Can we be a low-carbon school at WHS?

Dr Silke Neumann, Head of Biology at WHS, looks at what we as a school community and as teachers could accomplish to limit our contributions to pollution and climate change.

Looking at the scientific literature, watching TV, just reading the paper often leaves me disheartened these days. For example, last week’s ‘bleak’ UN annual report calls for massive and immediate cuts in carbon output. The report said that to remain within the 2 ⁰C limit, cuts to greenhouse gases must triple compared with current plans over the next 12 years. Cuts would have to increase fivefold to keep warming to 1.5 ⁰C, the level above which damage to human livelihoods and wildlife would rapidly escalate [1].

In ‘Six Degrees’, Mark Lynas outlines what we can expect to happen to our planet at each progressive 1 ⁰C temperature rise and how we will end up with mass extinction, unless we act now [2]. However, being the ‘glass half full person’ that I am, this all leaves me geared up and ready to fight, although picking my battles. It is not my intention to discuss what politicians, government and multinational corporations are or aren’t doing, nor to depress you by reading this blog but to hopefully leaving you rearing for action.

What can we do here at WHS to avoid and or offset carbon emissions?

Estimate your own carbon footprint

Urban areas are, for obvious reasons, the main contributor to our CO2 concentration in the atmosphere [3]. It is a very sobering experience to have a go at the carbon footprint calculator. I suggest you do it a few times, leaving each long distance flight in as you go along so you can see its impact. Try it out on this link:

Add this book [4] to your Christmas wish list or get it from the WHS Library, much carbon friendlier than buying by the way. It is full of astonishing information, such an eye-opener with too much to mention here. But just a few examples, did you know that:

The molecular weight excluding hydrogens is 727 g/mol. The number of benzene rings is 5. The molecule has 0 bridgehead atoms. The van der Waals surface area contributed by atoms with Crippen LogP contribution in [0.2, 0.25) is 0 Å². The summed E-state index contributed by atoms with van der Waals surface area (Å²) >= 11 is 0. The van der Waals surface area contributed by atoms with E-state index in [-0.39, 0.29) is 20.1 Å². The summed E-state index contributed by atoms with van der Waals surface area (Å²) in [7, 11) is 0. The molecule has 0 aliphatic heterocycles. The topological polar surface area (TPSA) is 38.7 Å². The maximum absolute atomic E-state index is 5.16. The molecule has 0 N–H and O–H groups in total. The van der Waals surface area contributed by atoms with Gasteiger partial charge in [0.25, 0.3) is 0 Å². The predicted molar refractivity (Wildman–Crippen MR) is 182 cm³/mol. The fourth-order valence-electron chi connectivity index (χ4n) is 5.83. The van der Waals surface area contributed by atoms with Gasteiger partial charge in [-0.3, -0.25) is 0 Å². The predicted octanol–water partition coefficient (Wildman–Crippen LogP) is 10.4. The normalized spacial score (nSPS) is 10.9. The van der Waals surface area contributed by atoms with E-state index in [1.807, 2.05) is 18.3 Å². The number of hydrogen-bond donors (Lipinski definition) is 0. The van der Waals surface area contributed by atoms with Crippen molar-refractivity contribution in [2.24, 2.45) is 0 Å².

– a text message, a web search and an email all have a carbon footprint;

-watching TV with friends is much more efficient, because one hour of TV per day emits as much CO2 as a 45-mile drive in an average car;

– a heart bypass operation’s CO2 contribution is equivalent to two return flights from London to Madrid;


 Scale down food wastage and eat less meat

The University of St Andrews has reduced using food trays after a think tank conducting research at the university found that students were the worst offenders of any age group when it came to waste at meal times, throwing away on average food worth £273 each year. When food waste ends up in landfill it rots and emits methane, which is more harmful to the climate in the short term than carbon dioxide [5].

According to a University of Oxford study, the environmental impact of different foods varies hugely. Their findings showed that meat and other animal products are responsible for more than half of food-related greenhouse gas emissions, despite providing only a fifth of the calories we eat and drink. Beef and lamb were found to have by far the most damaging effect on the environment [6]. Try the climate change food indicator; another eye-opening experience to see what small changes we can make to have a huge impact.

Scale down single-use plastic

David Attenborough – my absolute hero by the way – has raised our awareness of the impact of plastic pollution so brilliantly with his Blue Planet 2 series. It is so detrimental to life in oceans and this life helps to keep the atmospheric CO2 tolerable by sequestering carbon in ocean sediments which then form carbonate rocks such as chalk or limestone, less oceanic life, less carbon sequestering. I need to say no more. WHS will phase out the use of all single-use-plastic, please do not bring any to school anymore.